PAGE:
Weighing two competing considerations—maximizing recovery for individual class members and maximizing deterrence of violations, the Seventh Circuit came down on the side of deterrence. The Seventh Circuit concluded while the statutory damages under the EFTA for individuals suits was greater than the 1% cap for class actions, it was still not enough to incentivize attorneys to take individual suits. While the potential limited recovery for plaintiffs in a class action "would provide no meaningful relief," such limited recovery should not drive the class certification decision—"the district court must be careful not to allow the litigation expenditure tail to wage the remedy dog." The Seventh Circuit suggested a cy pres award to a charity, which might provide some public benefit in furtherance of the aims of the EFTA, in lieu of the potential limited class award, which would neither meaningfully compensate plaintiffs nor incentivize meritorious suits. The Seventh Circuit also rejected the lower court’s concern for class notice. Notice by publication, according to the Seventh Circuit, could be sufficient, and would probably be the most effective means of providing notice, given that Rule 23 of the Federal Rules of Civil Procedure requires the "best notice that is practicable under the circumstances," and requires only "effort commensurate with the stakes."

Of note, the EFTA has since been amended to remove the requirement that ATM operators provide notice on the ATM of any fees charged for usage.

California Municipality Approves Mortgage Seizure Plan

The City Council of Richmond, California recently approved a plan that would allow the city to seize mortgages in which the remaining mortgage balance exceeds the property value by using eminent domain, making it the first city to do so. The plan would allow the city to buy the loans from residential mortgage-backed securities trusts at a discounted price by exercising eminent domain powers and then refinance them with federally-insured loans in partnership with a private company. The plan also allows other cities to join Richmond through a joint partnership, in what it describes as an effort to refinance these loans to avoid foreclosures. The use of eminent domain to seize mortgages has faced opposition from the banking, real estate, securities industries and the federal government. In particular, two banking institutions jointly filed a complaint in the United States District Court for the Northern District of California against the city and its investment partner. The banks argue that the city’s plan is unconstitutional, seeks to enrich the city at the expense of the trustees and their beneficiaries in part by targeting performing loans, and could have negative effects on the residential mortgage-backed securities market. The banks also seek to permanently enjoin the city from implementing its plan and a declaratory judgment that the plan is unlawful. FHFA also issued a statement and memorandum in August 2013 to express its "serious concerns on the use of eminent domain to restructure existing financial contracts" and determined that such use of eminent domain "presents a clear threat to the safe and sound operations" of the GSEs.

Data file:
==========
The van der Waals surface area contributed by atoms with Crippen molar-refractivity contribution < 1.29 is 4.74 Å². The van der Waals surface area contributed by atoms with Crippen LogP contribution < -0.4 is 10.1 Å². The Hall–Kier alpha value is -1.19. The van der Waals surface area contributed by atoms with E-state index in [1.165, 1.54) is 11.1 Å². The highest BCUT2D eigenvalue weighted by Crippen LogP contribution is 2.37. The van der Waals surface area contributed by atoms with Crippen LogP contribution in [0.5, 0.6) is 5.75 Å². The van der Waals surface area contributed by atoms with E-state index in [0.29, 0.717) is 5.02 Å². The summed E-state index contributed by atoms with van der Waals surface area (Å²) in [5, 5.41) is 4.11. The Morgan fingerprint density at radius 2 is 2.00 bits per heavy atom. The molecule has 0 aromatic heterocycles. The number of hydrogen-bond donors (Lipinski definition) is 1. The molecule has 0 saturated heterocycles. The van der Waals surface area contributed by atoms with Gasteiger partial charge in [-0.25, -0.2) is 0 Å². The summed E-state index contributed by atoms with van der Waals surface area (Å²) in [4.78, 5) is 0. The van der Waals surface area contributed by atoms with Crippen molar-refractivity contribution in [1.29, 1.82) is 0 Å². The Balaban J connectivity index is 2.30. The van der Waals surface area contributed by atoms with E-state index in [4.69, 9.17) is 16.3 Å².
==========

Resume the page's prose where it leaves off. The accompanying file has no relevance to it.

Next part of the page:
New York Department of Financial Services Proposes Slumlord Prevention Guidelines for Bank Lending

The New York Department of Financial Services released proposed Slumlord Prevention Guidelines for banks lending to landlords in multifamily properties. In announcing the new guidelines and state Community Reinvestment Act regulations, the Superintendent of Financial Services, Benjamin Lawsky, stated that "banks are critical gatekeepers in deciding who becomes a landlord in local communities." The guidelines include new state CRA regulations from DFS aimed to "incentivize banks to lend to landlord who are committed to the long-term health of a community." The proposals being considered by DFS include, reviewing whether a bank meets its responsibility to ensure that any loan made contributes to, and does not undermine, the availability of affordable housing or neighborhood conditions. For example, DFS will look at the quality of the housing and whether the bank has carefully assessed the true value of their loan in determining whether the loan has a primary purpose of neighborhood revitalization. The guidelines provide that a loan on a multifamily property would not be found to have a community development purpose—CRA eligible—if it: (1) significantly reduces or has the potential to reduce affordable housing; (2) facilitates substandard housing; (3) is in technical default in the loan agreement; or (4) has been unwritten in an unsound manner (e.g., debt load). The guidelines also set forth best practices for property management, community relations, due diligence and appraisals. For example, the guidelines provide that a bank’s due diligence process should consider, at a minimum, the borrower’s record of housing code violations. The guidelines also suggest that banks should ensure that properties are adequately maintained by borrowers by tracking violations including tenant complaints in media reports and/or consumer groups.